It’s a battle for the ages.
The only problem? We’re defending ourselves with fly swatters.
Social media companies like Facebook are constantly collecting information about what we do online. That new pair of Reebok shoes that popped up in your feed? It’s no coincidence. The data being mined about your online activity is a treasure trove for advertisers and hackers alike.
We’re not talking about mere cookies in Google Chrome that track your web visits. It’s your email. Your address, phone number, and birth date.
This data is so readily available to anyone it’s almost comical. We might as well stand on a street corner and hand out copies of our social security card to people passing by or hold up a sign with our banking account and routing number on full display.
Recently, a security expert revealed that 533 million Facebook records are available in broad daylight (meaning: for free), available for cherry picking by would-be criminals. The leak occurred way back in 2019 and involved a sophisticated algorithm that was able to match up a leaked phone number with other Facebook user data, including where you live.
With some leaks, such as stolen passwords and other account information, you can typically protect yourself by resetting your logins. Think of that type of leak as someone stealing your credit card. You can always close the account and request a new card. You have some protection thanks to the credit card company itself.
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Because this new leak involves data that is out in the wild and contains sensitive personal information circulating widely among thousands of hackers, there’s not much you can do about it. It’s more than just passwords. In this case, it’s more like someone could impersonate you because of your birthdate and where you live (things that are difficult to change), and the possibility for identity theft is higher.
It’s all about the type of data available. Hackers often use social engineering tactics to impersonate people online. They might try to register for a new account at your bank using your email and phone, armed with your city and state data to “prove” it’s you. They are remarkably persuasive when it comes to calling a tech support line as well.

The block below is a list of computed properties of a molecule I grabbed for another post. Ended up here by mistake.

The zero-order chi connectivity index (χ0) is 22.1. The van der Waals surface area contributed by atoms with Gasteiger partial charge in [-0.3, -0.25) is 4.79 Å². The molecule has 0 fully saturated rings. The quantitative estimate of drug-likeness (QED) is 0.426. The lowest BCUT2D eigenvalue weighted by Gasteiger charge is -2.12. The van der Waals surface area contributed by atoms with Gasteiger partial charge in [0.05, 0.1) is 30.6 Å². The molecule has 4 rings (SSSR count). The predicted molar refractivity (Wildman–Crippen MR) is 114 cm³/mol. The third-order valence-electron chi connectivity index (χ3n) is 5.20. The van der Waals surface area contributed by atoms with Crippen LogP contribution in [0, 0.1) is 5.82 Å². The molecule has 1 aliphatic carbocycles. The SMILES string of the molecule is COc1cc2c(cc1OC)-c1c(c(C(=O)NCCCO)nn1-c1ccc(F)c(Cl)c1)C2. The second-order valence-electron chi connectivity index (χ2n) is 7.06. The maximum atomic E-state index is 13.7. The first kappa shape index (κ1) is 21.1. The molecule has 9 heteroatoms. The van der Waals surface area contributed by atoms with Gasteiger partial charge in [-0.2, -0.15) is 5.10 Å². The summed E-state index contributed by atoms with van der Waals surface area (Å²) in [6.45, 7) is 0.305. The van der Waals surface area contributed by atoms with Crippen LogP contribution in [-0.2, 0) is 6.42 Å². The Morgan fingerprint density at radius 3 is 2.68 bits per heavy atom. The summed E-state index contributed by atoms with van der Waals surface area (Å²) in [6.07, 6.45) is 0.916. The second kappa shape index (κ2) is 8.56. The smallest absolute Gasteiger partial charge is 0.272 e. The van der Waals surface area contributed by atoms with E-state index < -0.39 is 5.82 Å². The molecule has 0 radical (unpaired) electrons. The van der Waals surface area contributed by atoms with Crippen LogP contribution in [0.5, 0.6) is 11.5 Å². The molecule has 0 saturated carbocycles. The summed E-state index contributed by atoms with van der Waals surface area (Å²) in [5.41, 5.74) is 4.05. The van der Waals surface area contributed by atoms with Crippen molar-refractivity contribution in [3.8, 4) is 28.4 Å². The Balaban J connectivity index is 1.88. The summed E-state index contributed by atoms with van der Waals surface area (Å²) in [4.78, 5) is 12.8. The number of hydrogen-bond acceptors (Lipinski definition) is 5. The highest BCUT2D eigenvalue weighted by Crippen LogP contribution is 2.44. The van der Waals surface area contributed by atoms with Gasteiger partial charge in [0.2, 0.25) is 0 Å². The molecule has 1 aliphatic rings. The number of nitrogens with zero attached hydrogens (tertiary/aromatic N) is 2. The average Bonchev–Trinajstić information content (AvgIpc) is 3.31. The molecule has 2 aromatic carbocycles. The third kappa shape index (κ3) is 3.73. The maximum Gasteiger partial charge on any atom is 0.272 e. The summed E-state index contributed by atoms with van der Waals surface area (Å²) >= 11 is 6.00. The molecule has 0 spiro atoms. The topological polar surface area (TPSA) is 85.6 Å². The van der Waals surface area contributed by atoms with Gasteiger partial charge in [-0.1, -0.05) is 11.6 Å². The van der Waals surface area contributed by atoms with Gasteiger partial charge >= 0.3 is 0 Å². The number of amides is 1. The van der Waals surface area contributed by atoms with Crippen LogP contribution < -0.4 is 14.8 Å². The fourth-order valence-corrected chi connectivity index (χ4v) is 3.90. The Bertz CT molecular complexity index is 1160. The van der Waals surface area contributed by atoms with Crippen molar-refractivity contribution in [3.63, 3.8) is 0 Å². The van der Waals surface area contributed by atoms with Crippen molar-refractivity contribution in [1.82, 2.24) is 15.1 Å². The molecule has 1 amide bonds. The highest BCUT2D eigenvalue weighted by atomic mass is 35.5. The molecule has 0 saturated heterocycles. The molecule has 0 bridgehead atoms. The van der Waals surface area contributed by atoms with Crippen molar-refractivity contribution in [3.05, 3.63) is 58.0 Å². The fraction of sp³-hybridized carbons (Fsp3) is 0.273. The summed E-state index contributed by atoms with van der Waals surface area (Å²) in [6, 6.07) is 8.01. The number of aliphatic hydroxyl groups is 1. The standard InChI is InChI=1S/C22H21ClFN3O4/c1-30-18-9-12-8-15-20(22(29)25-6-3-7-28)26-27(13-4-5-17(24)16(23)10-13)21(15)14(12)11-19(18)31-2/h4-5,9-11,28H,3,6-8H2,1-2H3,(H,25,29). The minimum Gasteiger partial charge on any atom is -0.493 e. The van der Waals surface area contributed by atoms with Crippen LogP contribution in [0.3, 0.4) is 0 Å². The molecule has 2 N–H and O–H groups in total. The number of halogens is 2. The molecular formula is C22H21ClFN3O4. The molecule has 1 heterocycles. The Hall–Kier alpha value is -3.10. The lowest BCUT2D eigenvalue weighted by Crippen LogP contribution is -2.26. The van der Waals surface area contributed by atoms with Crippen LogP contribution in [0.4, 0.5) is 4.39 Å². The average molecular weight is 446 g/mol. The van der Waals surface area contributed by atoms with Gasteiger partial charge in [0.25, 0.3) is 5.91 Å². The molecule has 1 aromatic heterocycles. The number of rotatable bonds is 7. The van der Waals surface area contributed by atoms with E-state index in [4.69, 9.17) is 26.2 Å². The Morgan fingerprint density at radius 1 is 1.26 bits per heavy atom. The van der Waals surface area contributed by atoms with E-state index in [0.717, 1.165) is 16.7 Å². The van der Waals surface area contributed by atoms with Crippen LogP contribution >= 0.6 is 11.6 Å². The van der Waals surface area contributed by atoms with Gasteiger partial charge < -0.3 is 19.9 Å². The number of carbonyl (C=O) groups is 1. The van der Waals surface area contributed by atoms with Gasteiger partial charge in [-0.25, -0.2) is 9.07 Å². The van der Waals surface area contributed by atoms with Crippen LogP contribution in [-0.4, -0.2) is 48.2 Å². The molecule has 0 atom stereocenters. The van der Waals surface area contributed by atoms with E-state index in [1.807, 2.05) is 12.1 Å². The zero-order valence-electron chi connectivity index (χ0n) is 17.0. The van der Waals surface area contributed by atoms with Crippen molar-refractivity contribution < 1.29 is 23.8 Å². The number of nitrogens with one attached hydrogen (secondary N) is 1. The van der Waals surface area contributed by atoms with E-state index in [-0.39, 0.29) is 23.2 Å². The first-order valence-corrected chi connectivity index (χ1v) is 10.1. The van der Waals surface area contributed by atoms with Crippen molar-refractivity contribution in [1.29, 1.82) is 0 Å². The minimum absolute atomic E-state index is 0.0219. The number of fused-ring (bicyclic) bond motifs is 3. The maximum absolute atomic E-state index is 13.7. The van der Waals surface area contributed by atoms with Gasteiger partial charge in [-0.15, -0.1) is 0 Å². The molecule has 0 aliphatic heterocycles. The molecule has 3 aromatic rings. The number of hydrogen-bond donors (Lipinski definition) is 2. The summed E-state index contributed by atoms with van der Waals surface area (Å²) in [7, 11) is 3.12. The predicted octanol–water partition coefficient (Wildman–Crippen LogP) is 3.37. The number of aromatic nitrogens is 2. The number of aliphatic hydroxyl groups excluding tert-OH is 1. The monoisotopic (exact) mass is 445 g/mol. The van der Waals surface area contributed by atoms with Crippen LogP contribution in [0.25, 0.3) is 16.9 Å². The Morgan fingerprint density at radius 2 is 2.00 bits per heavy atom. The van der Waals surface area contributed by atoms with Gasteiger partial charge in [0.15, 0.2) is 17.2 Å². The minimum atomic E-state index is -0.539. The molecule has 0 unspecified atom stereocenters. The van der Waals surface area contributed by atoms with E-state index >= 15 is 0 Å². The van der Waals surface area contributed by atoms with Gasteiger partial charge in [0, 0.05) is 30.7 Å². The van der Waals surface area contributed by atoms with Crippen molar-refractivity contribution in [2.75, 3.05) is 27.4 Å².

It’s also easier than ever to access this data without paying for it. With a few clicks, criminals can start impersonating you and break into a credit card site or hack your email with a few clicks. (It doesn’t help that people still use their birthdate as a common password.) Not only that, but Facebook itself doesn’t seem too motivated to track down the culprits. The leak occurred over two years ago, and it’s been circulating for so long there are likely few breadcrumbs left to trace.
I mentioned there is almost nothing we can do, however. One security strategy has to do with vigilance. Most of us barely pay attention to our bank accounts and credit card statements, but keeping an eye on fraudulent charges is a wise strategy because it means you can start fighting it. Now is the time.
Another good tactic is to start closing down extra accounts, including any credit cards you don’t need. As any military expert will tell you, in combat, it’s smart to make yourself less of a target. Decrease the number of accounts available for attack. Reduce how much personal information is even out there.
It might feel like you are plugging holes in a chain-length fence, but the reality is that it is smart to close down any extra accounts you don’t use because that means one less attack vector for hackers. We know social media companies are here to stay. We know the data is out there. The smartest approach is to at least look for ways to become a little less vulnerable.